Holi; one word, two syllables, and yet it acts as infinite pool of energy, joy and love. Whether you want to celebrate the victory of good over evil, the transition from cold and blistery winter to a warmer and chirpy spring season, or merely claim it as a season of love, warmth and colours, Holi would provide you a reason to celebrate. From the colours, to the food, and love and hysteria of celebrating with your friends and family is enough to lighten up the mood of even the haughtiest of men. However, increasingly in these celebrations, we are witnessing a different side of Holi that would put a damp blot, quite literally. Here are a few key points that we, as a society ought to take a note of while we celebrate Holi this year:
1.The amount of wood burnt for Holika Dahan and its effect on the environment
The legend of Prahlada, Hiranyakashipu and his sister Holika, has now been etched inside the hearts of children as the perfect story of victory of good over evil. However, over the recent years, this story has become a tad polluted, per say. Every year almost 30,000 bonfires are burnt as a symbol, and approximately 100 kilograms of wood is employed to sustain the fire. And even though the embers keep on burning for a symbolic victory, using this much amount of wood, releases almost 5 million kilos of carbon dioxide gas in the environment, which is detrimental to say the least. With the rising levels of pollution, especially across the major cities, we should try and reduce the amount of wood burnt, by potentially using wood pellets and paper bricks. These sim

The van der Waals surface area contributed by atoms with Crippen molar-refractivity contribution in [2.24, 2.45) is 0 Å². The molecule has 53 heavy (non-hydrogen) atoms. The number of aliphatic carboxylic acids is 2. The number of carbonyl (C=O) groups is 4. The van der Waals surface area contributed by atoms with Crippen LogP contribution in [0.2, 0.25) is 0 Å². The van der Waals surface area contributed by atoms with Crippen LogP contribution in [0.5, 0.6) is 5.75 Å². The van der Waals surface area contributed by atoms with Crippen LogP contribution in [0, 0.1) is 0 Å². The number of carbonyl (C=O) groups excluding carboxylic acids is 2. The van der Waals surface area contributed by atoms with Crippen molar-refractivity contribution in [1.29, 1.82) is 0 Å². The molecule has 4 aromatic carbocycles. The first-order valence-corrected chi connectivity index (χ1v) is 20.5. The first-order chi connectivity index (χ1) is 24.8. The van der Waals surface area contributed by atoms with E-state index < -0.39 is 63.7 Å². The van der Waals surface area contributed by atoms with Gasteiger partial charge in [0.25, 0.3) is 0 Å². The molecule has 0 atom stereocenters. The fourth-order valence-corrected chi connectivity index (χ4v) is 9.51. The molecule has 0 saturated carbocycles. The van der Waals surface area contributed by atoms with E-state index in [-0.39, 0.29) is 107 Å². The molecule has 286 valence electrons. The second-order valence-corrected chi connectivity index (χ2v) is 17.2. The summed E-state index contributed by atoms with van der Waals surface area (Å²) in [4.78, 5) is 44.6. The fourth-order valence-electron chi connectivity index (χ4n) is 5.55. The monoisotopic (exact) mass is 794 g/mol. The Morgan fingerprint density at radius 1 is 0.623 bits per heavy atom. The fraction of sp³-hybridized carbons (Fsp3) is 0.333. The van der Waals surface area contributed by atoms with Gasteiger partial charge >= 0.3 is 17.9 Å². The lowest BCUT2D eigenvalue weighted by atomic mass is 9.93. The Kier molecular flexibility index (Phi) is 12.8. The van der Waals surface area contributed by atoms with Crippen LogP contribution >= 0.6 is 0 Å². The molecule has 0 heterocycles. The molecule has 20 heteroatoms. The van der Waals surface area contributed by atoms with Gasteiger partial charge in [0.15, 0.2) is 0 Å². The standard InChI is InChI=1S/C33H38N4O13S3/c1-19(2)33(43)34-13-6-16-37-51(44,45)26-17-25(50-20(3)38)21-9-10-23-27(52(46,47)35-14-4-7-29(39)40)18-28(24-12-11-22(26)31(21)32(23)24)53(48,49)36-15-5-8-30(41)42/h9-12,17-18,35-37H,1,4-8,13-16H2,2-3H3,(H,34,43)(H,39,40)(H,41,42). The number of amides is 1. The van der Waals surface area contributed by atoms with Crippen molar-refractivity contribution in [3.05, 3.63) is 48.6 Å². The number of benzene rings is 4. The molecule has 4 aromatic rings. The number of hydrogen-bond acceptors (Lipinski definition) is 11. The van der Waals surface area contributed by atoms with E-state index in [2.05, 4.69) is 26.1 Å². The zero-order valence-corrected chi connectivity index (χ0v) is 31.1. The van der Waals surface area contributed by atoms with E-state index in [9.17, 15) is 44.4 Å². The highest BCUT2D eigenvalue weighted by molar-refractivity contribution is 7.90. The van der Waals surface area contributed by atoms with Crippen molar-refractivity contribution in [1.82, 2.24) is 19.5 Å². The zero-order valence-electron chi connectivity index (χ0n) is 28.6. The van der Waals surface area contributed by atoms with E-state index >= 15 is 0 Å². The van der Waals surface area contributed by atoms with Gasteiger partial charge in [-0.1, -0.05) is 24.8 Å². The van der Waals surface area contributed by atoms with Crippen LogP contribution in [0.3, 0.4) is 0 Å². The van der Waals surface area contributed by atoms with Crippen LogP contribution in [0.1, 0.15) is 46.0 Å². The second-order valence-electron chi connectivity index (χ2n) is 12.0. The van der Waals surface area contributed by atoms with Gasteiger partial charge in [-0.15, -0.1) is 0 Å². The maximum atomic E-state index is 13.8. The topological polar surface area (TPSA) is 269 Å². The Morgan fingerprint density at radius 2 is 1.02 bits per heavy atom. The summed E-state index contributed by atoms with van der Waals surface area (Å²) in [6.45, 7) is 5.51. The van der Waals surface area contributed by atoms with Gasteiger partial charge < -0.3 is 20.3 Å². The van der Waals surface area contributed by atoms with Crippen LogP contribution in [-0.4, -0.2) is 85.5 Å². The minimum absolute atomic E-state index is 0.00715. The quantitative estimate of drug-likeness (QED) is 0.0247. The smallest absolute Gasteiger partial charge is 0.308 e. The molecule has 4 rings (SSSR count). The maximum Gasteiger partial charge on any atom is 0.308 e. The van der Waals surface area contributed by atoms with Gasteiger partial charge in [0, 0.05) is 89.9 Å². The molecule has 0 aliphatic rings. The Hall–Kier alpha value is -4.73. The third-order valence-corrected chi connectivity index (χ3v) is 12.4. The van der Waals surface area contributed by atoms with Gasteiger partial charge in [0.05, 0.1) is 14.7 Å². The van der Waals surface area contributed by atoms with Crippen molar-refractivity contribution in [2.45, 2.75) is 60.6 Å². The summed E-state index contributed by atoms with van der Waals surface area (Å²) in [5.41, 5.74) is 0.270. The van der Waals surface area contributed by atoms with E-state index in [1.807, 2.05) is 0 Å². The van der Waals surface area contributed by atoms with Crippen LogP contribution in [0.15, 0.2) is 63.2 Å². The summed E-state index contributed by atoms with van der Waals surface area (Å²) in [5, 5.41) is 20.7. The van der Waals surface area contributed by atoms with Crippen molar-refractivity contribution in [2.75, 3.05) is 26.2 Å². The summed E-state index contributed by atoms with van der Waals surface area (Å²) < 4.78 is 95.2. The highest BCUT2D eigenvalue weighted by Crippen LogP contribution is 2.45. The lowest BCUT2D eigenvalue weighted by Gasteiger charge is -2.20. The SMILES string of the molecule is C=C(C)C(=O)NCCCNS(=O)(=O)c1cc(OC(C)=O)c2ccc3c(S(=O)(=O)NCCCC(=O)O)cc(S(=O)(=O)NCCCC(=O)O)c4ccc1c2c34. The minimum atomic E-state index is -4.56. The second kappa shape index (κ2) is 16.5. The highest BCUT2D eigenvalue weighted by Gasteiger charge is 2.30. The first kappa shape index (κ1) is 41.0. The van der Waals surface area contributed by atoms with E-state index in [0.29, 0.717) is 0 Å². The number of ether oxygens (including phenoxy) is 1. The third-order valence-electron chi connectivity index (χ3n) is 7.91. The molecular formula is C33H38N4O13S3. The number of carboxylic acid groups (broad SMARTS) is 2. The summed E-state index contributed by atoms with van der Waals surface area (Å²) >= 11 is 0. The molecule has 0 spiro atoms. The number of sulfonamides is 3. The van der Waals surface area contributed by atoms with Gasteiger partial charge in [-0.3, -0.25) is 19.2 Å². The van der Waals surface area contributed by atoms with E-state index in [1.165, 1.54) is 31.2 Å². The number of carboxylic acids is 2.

ple measures will help safeguard our environment and also keep the festivities alive!
2. The amount of water consumed for playing Holi
After Holika Dahan, arrives the day that many wait for the whole year long. As soon as the sunlight hits, children are up, filling up buckets of water, mixing it with colours, lining up their pichkaaris, and getting ready with their target practice thanks to their water balloons. Meanwhile, the adults are ready with plates of dry colours, gujiyas and Holi Milan. However, what we fail to realise is how much water we collectively use while playi
ng Holi - roughly 35 million people play Holi with water every year, and with roughly 3 buckets of water (approximately 45 litres) used per person, we are looking at possibly 1.5 billion litres of water! Some of this could indeed be put to use for cooking delicious meals, watering your plants and much more. Again a little mindfulness from our side could go a long way in making this Holi much more fun and fulfilling!
The other major reason why we should take a hard look at the water consumption during Holi is the scarcity of usable water in our country. A total number of 76 million people have little to no access to safe drinking water, and have to go lengths in order to acquire it. Moreover, close to 10% water sources in India are contaminated, one way or the other, and the government spends roughly 3.4 lakh crore rupees just to provide water to the rural homes. With these mind boggling numbers in mind, maybe it is time that we start thinking about how to best utilise water, a commodity that is so precious to our lives.
3. Who is actually effected while playing with colours